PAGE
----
On Wednesday, Mr Hunt reiterated that the elderly are more at risk of coronavirus.

"Coronavirus, as with the flu, particularly affects the elderly and it affects them because their system can be weaker," he said.

Commuters in Tokyo on Tuesday.
Commuters in Tokyo on Tuesday.
AAP

Associate Professor Mackay said Australians should be aware of this and plan accordingly.

He said if you have elderly relatives in a residential aged care facility, "perhaps talk to that facility about what their plans are".

"If they are not in a facility, think about the medications they may need. Perhaps have a talk to their doctors about maybe stocking up a bit, so that interruptions to delivery don't affect them."

"It's a bit more scary but I think the reality is you can also think about whether they have a will and whether you, as a carer for them, have an enduring power of attorney, so you can help them with decisions about care in case they get pretty sick."

What would a pandemic look like?

Earlier this week, the World Health Organization (WHO) warned that that coronavirus has "pandemic potential" and all countries should make preparations.

But on Wednesday, Chief Medical Officer Brendan Murphy said if coronavirus is declared a pandemic, Australia's strategy will not change overnight.

"If a pandemic is declared but we are in containment in Australia, we'll just continue what we're doing now. It's just a label. A pandemic is a label that simply says there is sustained community transmission in several countries."

Health Minister Mr Hunt said if more cases appear, the government will react with "the idea of rings of containment … with individuals, families or affected units, and if we can contain those, then we can limit the impact".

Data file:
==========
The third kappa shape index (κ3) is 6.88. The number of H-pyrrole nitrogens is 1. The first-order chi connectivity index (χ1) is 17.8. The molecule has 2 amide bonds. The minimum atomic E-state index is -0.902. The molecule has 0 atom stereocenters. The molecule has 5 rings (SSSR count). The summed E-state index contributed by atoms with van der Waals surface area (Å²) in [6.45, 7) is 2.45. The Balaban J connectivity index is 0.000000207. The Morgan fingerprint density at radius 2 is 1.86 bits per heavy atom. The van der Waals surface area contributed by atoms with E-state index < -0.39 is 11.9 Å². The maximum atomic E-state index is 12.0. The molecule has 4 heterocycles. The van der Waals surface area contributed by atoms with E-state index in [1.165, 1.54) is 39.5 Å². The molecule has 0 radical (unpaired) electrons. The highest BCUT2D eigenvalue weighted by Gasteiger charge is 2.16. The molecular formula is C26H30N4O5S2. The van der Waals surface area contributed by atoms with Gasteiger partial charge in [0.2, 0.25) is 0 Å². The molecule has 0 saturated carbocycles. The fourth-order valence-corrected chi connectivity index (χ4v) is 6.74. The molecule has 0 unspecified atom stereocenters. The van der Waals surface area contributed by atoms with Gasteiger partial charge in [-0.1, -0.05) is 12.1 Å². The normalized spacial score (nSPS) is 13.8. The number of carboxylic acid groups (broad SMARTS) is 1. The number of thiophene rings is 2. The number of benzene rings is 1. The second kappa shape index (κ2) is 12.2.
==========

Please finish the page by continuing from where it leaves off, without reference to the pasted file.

Should cases rise, the government will look to the Australian Health Sector Emergency Response Plan For Novel Coronavirus, which will guide a response.

The plan discusses the possibility of more extreme "social distancing" measures, such as "school or workplace closures, or cancellation of mass gatherings".

Associate Professor Mackay said the main aim of this "will be to mitigate the spread of the virus, to slow it down so that we don't overwhelm hospitals".

"So perhaps now, talk to your boss about what the options are for working at home if you can do that … Plan what will happen if you need to look after children."

Medical staff with a patient at the Wuhan Red Cross Hospital.
Medical staff with a patient at the Wuhan Red Cross Hospital.
Getty

Associate Professor Mackay suggested sports matches will be affected, that "perhaps NRL season passes could be interrupted by games being stopped".

"What we've seen from China - the closure of events and mass gatherings could work to slow down the spread," he said.

"These things are unusual and could be scary but ... they're just trying to slow the virus down."

UNSW's Professor MacIntyre said it's hard to tell how many Australians could be infected in a pandemic, but the fatality rate stands at around one to three per cent.

"We're as ready as we can be … But it doesn't mean it will be easy."

Stay up to date with SBS NEWS

  • App
  • Subscribe
  • Follow
  • Listen
  • Watch